Isaiah uses the image of the potter (Isa. 29:16) in depicting God’s sovereignty. Isaiah’s God doesn’t need to ask for permission. His hands are active in shaping and directing events. The only fitting response is to stand in awe of the God of Israel (Isa. 29:23).

The Holy One of Israel is not capricious with this power. Isaiah wants to ensure Israel knows that God’s power is consistently exerted for their good (Isa. 30:15). Isaiah 30 is replete with this graciousness and tenderness.

Chapters 36–39 contain something striking compared to the rest of Isaiah: narrative. A careful reading of these chapters demonstrates that this narrative interlude further illustrates God’s sovereign grace.

4. The Holy One of Israel and His Servant (Isa. 40–55)

From here on there’s a discernible shift in emphasis and tone. Hope is tangible from the outset of chapter 40.

Along with this shift in emphasis and tone, a new character is introduced: the servant. These chapters feature four “servant songs” (Isa. 42:1–9; 49:1–7; 50:1–11; 52:13–53:12). According to these Songs, this servant will be full of the Spirit (Isa. 42:1), speak as a prophet (Isa. 49:1, 5), walk in obedience (Isa. 50:5), and die as a substitute (Isa. 53:4–6).

Much could be said about these servant songs, but suffice to say that the servant brings about a significant change. It is he who acts to bring the salvation promised throughout Isaiah thus far. So it’s not surprising to observe that the atmosphere has changed once more as we move to the fifth movement.

5. The Holy One of Israel and His Kingdom (Isa. 56–66)

The final movement of Isaiah’s sizable prophecy points readers toward the kingdom of God. This Holy One of Israel is king: his kingdom has been secured by the servant and awaits his people.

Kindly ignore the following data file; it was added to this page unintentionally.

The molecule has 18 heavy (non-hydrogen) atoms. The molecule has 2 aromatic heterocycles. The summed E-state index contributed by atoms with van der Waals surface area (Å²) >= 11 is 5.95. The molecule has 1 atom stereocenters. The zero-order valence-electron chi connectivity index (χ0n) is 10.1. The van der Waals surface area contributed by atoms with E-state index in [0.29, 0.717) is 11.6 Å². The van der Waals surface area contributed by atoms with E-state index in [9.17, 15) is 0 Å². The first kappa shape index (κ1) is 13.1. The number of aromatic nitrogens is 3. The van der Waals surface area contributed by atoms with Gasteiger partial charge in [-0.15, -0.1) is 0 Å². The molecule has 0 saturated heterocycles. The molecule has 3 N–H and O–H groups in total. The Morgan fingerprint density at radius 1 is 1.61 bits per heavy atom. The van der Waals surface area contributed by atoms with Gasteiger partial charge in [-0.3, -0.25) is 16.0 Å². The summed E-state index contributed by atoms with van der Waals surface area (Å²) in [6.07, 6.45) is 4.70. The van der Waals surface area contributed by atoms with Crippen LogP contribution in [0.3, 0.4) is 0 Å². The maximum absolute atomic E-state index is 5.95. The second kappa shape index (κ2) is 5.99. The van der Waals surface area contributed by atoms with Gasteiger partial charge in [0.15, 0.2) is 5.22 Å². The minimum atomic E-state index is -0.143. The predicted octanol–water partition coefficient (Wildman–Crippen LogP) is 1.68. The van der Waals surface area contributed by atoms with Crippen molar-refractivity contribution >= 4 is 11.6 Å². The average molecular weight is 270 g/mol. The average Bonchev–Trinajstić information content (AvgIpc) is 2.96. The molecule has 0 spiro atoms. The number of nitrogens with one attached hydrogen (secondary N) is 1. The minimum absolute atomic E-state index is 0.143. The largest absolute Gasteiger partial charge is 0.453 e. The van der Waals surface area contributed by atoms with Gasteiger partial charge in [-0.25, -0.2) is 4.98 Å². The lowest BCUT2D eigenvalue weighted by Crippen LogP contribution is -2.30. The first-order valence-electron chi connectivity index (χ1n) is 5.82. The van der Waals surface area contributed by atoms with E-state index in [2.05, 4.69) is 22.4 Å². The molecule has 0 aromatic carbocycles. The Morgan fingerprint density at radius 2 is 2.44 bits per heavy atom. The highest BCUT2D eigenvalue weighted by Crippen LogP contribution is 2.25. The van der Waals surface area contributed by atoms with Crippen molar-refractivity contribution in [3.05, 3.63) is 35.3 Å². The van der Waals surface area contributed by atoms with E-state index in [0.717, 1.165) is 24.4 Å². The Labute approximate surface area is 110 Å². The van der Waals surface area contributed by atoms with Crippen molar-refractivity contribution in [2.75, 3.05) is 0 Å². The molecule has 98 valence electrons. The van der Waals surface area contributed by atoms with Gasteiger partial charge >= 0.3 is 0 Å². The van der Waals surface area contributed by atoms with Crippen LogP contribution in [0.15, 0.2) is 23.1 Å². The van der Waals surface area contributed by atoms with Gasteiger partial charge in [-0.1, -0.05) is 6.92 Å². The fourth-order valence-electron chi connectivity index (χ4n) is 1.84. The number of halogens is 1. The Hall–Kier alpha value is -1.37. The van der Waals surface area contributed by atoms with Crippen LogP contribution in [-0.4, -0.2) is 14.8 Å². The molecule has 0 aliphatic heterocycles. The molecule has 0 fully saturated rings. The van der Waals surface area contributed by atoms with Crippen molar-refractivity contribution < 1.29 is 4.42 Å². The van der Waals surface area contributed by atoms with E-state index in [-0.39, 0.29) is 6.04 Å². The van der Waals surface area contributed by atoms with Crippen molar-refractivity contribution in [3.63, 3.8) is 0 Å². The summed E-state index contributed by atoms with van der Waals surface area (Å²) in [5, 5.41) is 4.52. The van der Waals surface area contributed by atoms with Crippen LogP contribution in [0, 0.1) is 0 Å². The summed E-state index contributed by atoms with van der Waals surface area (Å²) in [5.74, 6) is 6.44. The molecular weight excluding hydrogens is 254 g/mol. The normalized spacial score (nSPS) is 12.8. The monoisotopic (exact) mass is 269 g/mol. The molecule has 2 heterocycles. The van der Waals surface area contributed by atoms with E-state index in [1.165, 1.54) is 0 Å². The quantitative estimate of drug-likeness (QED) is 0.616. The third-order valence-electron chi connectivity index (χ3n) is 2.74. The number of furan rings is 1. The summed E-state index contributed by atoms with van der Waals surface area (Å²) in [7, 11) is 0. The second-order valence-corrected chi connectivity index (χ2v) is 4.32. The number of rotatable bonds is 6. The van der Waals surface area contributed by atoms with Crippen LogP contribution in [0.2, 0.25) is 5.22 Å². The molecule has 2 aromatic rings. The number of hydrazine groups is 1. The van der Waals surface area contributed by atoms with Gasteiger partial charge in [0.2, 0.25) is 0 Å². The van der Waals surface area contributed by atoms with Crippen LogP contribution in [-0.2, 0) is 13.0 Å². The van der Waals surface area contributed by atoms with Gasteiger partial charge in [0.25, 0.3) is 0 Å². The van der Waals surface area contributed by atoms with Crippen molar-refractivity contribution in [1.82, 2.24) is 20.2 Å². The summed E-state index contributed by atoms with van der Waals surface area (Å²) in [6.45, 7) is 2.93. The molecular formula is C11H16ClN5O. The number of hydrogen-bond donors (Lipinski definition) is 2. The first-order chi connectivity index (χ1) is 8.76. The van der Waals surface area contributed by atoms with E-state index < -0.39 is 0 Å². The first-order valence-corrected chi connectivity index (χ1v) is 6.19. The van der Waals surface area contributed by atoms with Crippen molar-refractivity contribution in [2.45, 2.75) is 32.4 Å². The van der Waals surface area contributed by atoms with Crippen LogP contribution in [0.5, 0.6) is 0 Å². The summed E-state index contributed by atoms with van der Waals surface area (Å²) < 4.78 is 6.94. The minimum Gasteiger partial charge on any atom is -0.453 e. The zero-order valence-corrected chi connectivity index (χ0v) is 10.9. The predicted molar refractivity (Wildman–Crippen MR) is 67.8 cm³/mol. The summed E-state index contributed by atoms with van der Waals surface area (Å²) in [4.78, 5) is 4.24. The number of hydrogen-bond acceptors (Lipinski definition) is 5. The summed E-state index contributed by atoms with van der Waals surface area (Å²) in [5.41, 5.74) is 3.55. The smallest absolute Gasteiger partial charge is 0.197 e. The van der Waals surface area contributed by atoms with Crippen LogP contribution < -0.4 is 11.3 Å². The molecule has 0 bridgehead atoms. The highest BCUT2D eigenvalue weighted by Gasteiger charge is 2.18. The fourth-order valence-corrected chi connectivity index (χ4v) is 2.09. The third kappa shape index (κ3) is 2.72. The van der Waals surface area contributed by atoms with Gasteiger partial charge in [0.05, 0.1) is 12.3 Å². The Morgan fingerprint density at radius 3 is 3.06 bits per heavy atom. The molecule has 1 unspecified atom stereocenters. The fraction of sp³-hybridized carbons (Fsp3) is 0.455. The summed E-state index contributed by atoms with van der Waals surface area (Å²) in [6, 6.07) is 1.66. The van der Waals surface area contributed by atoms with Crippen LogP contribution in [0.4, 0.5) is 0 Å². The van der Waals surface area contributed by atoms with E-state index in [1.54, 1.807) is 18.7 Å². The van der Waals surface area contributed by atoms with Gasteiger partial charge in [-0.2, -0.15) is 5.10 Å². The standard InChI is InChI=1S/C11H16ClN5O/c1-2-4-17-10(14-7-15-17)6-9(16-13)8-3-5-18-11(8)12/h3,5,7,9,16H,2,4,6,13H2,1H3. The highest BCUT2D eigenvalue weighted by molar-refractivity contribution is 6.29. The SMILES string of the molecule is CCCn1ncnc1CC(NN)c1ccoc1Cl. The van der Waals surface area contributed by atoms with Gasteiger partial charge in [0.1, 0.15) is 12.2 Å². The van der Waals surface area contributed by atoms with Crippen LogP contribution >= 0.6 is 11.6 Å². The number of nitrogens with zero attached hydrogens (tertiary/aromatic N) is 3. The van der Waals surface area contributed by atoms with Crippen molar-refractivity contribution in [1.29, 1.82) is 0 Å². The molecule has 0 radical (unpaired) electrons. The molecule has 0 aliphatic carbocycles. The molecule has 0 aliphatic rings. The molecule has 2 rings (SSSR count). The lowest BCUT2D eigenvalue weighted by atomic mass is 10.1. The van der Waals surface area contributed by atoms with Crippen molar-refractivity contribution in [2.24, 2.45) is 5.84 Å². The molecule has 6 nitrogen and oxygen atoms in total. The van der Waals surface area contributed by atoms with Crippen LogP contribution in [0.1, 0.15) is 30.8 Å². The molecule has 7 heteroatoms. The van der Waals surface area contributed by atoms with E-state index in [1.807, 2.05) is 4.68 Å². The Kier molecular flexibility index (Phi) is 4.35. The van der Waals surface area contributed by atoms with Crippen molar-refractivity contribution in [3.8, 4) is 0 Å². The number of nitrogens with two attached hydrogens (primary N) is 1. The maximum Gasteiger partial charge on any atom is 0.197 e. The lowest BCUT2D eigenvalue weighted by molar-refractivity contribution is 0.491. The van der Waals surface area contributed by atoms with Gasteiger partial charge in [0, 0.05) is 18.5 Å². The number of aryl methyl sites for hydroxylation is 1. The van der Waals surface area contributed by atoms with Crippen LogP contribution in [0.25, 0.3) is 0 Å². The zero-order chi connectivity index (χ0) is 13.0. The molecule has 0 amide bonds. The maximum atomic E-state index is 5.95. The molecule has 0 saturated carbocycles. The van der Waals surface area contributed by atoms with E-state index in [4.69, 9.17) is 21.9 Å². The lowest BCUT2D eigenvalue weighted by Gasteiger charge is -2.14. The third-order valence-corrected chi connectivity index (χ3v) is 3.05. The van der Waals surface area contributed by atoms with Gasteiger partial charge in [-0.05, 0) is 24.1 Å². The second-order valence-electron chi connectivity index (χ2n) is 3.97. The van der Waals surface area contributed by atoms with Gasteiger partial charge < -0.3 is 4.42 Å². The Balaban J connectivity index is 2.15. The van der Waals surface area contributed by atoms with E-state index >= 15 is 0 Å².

After the glorious salvation won by the substitutionary servant, it’s somewhat jarring once more to be confronted with the wretchedness of sin (Isa. 57). This is an exercise in contrast: Isaiah’s aim is to show the righteousness of God’s kingdom by detailing the wretchedness of sin (Isa. 65:13–16). The kingdom isn’t only righteous, but also redemptive. Isaiah 59 reminds the reader that the Holy One of Israel will clothe himself with salvation (Isa. 59:17), and that a Redeemer will appear in Zion (Isa. 59:20).

The book then draws to a close with a vista of the flawless kingdom (Isa. 65:17–25). The Holy One of Israel’s flawless kingdom is the ultimate destination for God’s people, who are besieged by the kingdoms of this world.

Holy One of Israel

I hope this map will help the reader in navigating Isaiah. More important than gaining one’s bearings, however, is being introduced to Isaiah’s God, who is the common theme in all five movements.

Yahweh is called “the Holy One of Israel” on 31 occasions in the Old Testament. Strikingly, 25 of these occur in Isaiah. This title for God is a particular favorite of Isaiah’s. It reminds the reader that this God is utterly unique, distinct from any other. And yet the addition “of Israel” reminds us that a people belong to this holy God. At this vital moment in Israelite history, Isaiah assures the people of God they will be known as “redeemed ones” (Isa. 35:9; 51:10; 62:12; 63:4).

This is Isaiah’s focus: the Holy One of Israel and the redemption of his people. Isaiah’s desire is that his readers, far from being lost, find their place in the Holy One of Israel’s flawless kingdom.

Peter serves as a pastor-teacher, at home and abroad, resourcing gospel-centred communities.